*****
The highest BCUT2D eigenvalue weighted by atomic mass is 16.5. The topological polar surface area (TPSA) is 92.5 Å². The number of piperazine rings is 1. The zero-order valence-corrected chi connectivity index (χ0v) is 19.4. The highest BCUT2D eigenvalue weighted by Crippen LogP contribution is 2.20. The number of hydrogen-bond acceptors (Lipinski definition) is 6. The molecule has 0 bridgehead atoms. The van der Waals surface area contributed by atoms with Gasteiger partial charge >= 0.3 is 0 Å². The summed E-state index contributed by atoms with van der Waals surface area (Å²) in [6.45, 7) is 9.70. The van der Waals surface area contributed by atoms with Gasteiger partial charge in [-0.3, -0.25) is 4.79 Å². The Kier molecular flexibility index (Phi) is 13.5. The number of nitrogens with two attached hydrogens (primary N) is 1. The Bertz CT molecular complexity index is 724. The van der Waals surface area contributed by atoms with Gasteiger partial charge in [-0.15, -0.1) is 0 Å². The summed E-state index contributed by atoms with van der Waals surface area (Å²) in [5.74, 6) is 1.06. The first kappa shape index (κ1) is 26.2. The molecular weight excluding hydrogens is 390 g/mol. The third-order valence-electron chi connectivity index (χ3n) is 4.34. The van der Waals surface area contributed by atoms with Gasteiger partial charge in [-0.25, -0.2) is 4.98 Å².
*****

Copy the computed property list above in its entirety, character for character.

The highest BCUT2D eigenvalue weighted by atomic mass is 16.5. The topological polar surface area (TPSA) is 92.5 Å². The number of piperazine rings is 1. The zero-order valence-corrected chi connectivity index (χ0v) is 19.4. The highest BCUT2D eigenvalue weighted by Crippen LogP contribution is 2.20. The number of hydrogen-bond acceptors (Lipinski definition) is 6. The molecule has 0 bridgehead atoms. The van der Waals surface area contributed by atoms with Gasteiger partial charge >= 0.3 is 0 Å². The summed E-state index contributed by atoms with van der Waals surface area (Å²) in [6.45, 7) is 9.70. The van der Waals surface area contributed by atoms with Gasteiger partial charge in [-0.3, -0.25) is 4.79 Å². The Kier molecular flexibility index (Phi) is 13.5. The number of nitrogens with two attached hydrogens (primary N) is 1. The Bertz CT molecular complexity index is 724. The van der Waals surface area contributed by atoms with Gasteiger partial charge in [-0.15, -0.1) is 0 Å². The summed E-state index contributed by atoms with van der Waals surface area (Å²) in [5.74, 6) is 1.06. The first kappa shape index (κ1) is 26.2. The molecular weight excluding hydrogens is 390 g/mol. The third-order valence-electron chi connectivity index (χ3n) is 4.34. The van der Waals surface area contributed by atoms with Gasteiger partial charge in [-0.25, -0.2) is 4.98 Å².